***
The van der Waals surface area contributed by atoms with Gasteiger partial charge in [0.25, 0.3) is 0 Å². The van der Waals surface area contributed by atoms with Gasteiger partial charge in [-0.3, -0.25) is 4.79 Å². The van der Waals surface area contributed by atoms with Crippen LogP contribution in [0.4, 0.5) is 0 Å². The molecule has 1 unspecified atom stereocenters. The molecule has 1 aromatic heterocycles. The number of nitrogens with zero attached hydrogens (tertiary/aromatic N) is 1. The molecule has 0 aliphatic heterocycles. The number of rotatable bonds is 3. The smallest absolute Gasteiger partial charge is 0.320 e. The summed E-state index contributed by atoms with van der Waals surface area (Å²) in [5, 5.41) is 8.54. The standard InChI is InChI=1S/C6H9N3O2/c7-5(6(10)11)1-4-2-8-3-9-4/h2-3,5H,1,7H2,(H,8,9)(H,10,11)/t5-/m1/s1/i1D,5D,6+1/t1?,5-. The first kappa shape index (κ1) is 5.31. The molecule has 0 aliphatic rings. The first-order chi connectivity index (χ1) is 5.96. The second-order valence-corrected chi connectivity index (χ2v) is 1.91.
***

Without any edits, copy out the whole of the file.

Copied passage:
The van der Waals surface area contributed by atoms with Gasteiger partial charge in [0.25, 0.3) is 0 Å². The van der Waals surface area contributed by atoms with Gasteiger partial charge in [-0.3, -0.25) is 4.79 Å². The van der Waals surface area contributed by atoms with Crippen LogP contribution in [0.4, 0.5) is 0 Å². The molecule has 1 unspecified atom stereocenters. The molecule has 1 aromatic heterocycles. The number of nitrogens with zero attached hydrogens (tertiary/aromatic N) is 1. The molecule has 0 aliphatic heterocycles. The number of rotatable bonds is 3. The smallest absolute Gasteiger partial charge is 0.320 e. The summed E-state index contributed by atoms with van der Waals surface area (Å²) in [5, 5.41) is 8.54. The standard InChI is InChI=1S/C6H9N3O2/c7-5(6(10)11)1-4-2-8-3-9-4/h2-3,5H,1,7H2,(H,8,9)(H,10,11)/t5-/m1/s1/i1D,5D,6+1/t1?,5-. The first kappa shape index (κ1) is 5.31. The molecule has 0 aliphatic rings. The first-order chi connectivity index (χ1) is 5.96. The second-order valence-corrected chi connectivity index (χ2v) is 1.91.